Indeed, I would not. Nor would I show him our colleges and literary institutions; for he can see nobler ones elsewhere. I would pass all these by, and would lead him out by some winding highway among the hills and woods, and, when the cultivated spots grew small and infrequent, and the houses became few and scattered, and a state of primi. tive nature seemed to be immediately before us, I would stop in some sequestered spot, and, directed by a steady hum, like that of bees, I would point out to him a lowly building, hardly better than a shed, but full of blooming happy children, collected together from the remote and unseen farm-houses, conning over their various tasks, or reading with a voice of reverential monotony, a portion of the Word of God; and I would bid him note, that, even here, in the midst of poverty and sterility, was a specimen of the thousand nurseries, in which all our children are taught of the Lord, and formed, some to legislate for the land, and all to understand its constitution and laws, to maintain their unspotted birthright, and contribute to the great aggregate of the intelligence, the morality, the power and peace of this inighty commonwealth.

LESSON CI.

Importance of Science to a Practical Mechanu.

G. B. EMERSON.

LET us imagine for a moment the condition of an indi. vidual, who has not advanced beyond the merest elements of knowledge, who understands nothing of the principles even of his own art, and inquire what change will be wrought in his feelings, his hopes, and happiness, in all that makes up the character, by the gradual inpouring of knowledge.

He has now the capacity of thought, but it is a barren faculty, never nourished by the food of the mind, and never rising above the poor objects of sense. Labour and rest, the hope of mere animal enjoyment, or the fear of want, the care of providing covering and food, make up the whole sum of his existence. Such a man may be industrious, but he cannot love labour, for it is not relieved by the excitement of improving or changing the processes of his art, nor cheered by the hope of a better condition.

When released from labour he does not rejoice; for mere idleness is not enjoyment, and he has no book, no lesson of science, no play of the mind, no interesting pursuit, to give a zest to the hour of lēisure. Home has few charms for him ; he has little taste for the quiet, the social converse, and exchange of feeling and thought, the innocent enjoyments, that ought to dwell there. Society has little to in. terest him ; for he has no sympathy for the pleasures or pursuits, the cares or troubles of others, to whom he cannot feel nor perceive his bonds of relationship.

All of life is but a poor boon for such a man; and happy for himself and for mankind, if the few ties that hold him to this negative existence be not broken. Happy for him if that best and surest friend of man, that messenger of good news from heaven to the poorest wretch on earth, Religion, bringing the fear of God, appear to save him. Without her to support, should temptation assail him, what an easy victim would he fall to vice or crime! How little would be necessary to overturn his ill-balanced principles, and leave him grovelling in intemperance, or send him abroad on the ocean or the highway, an enemy to himself and his kind !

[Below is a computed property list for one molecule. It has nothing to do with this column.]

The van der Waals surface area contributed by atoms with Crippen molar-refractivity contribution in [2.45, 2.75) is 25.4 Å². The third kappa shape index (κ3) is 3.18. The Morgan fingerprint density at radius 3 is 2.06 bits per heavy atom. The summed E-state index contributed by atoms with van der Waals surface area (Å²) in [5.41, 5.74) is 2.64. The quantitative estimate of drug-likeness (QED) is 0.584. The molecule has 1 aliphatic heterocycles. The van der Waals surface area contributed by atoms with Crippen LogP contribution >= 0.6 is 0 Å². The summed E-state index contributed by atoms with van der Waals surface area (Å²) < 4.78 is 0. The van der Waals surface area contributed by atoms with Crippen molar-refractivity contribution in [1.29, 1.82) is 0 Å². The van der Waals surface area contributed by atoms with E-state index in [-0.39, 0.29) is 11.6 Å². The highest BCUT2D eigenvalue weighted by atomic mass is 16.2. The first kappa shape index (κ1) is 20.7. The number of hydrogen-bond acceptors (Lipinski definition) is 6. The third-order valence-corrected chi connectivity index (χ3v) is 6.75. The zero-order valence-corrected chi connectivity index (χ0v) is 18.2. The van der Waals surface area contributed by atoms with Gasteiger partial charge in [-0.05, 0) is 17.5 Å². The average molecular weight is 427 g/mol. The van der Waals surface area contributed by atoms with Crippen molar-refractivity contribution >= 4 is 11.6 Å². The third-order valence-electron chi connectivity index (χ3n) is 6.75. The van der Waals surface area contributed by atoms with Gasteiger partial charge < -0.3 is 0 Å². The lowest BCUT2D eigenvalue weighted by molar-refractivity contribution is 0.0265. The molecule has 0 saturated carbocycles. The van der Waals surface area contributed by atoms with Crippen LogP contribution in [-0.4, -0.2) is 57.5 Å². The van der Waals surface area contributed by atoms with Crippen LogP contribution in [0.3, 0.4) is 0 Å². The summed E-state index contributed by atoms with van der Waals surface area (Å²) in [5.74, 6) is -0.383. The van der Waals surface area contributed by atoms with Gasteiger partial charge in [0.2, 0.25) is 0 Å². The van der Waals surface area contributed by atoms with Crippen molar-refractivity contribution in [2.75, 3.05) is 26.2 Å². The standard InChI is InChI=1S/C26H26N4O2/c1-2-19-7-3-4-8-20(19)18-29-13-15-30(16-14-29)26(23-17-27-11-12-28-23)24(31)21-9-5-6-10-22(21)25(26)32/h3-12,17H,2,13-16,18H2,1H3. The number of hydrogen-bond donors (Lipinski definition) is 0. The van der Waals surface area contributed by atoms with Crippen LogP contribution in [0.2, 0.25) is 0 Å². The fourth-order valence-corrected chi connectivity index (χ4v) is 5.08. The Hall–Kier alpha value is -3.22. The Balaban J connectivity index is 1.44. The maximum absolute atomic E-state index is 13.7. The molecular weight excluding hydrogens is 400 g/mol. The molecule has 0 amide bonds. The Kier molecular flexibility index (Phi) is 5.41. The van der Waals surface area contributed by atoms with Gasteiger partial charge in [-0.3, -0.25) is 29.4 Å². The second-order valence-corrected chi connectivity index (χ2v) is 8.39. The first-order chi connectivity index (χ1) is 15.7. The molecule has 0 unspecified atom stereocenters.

But, let the light of science fall upon that man; open to

him the fountain of knowledge. A few principles of philosophy enter his mind, and awaken the dormant power of thought. He begins to look upon his art with an altered eye. It ceases to be a dark mechanical process, which he cannot understand; he regards it as an object of inquiry, and begins to penetrate the reasons, and acquire a new mastery over his own instruments.

He finds other and better modes of doing what he had done before, blindly and without interest, a thousand times. He learns to profit by the experience of others, and ventures upon untried paths. Difficulties, which before would have stopped him at the outset, receive a ready solution from some luminous principle of science.

He gains new knowledge and new skill, and can improve the quality of his manufacture, while he shortens the process and diminishes his own labour. Then labour becomes sweet to him; it is accompanied by the consciousness of increasing power; it is leading him forward to a higher place among his fellow men. Relaxation, too, is sweet to him, as it enables him to add to his intellectual stores, and to mature, by undisturbed meditation, the plans and conceptions of the hour of labour.

His home has acquired a new charm; for he is become a man of thought, and feels and enjoys the peace and seclusion of that sacred retreat; and he carries thither the honest complacency, which is the companion of well-earned success. There, too, bright visions of the future sphere open upon him, and excite a kindly feeling towards those who are to share in his prosperity.

Thus his mind and heart expand together. He has become an intelligent being, and, while he has learned to esteem himself, he has also learned to live no longer for himself alone. Society opens like a new world to him; he looks upon

his fellow creatures with interest and sympathy, and feels that he has a place in their affections and respect. Temptations assail him in vain. He is armed by high and pure thoughts. He takes a wider view of his relations with the beings about and above him.

He welcomes every gene. rous virtue that adorns and dignifies the human character. He delights in the exercise of reason. He glories in the consciousness and the hope of immortality.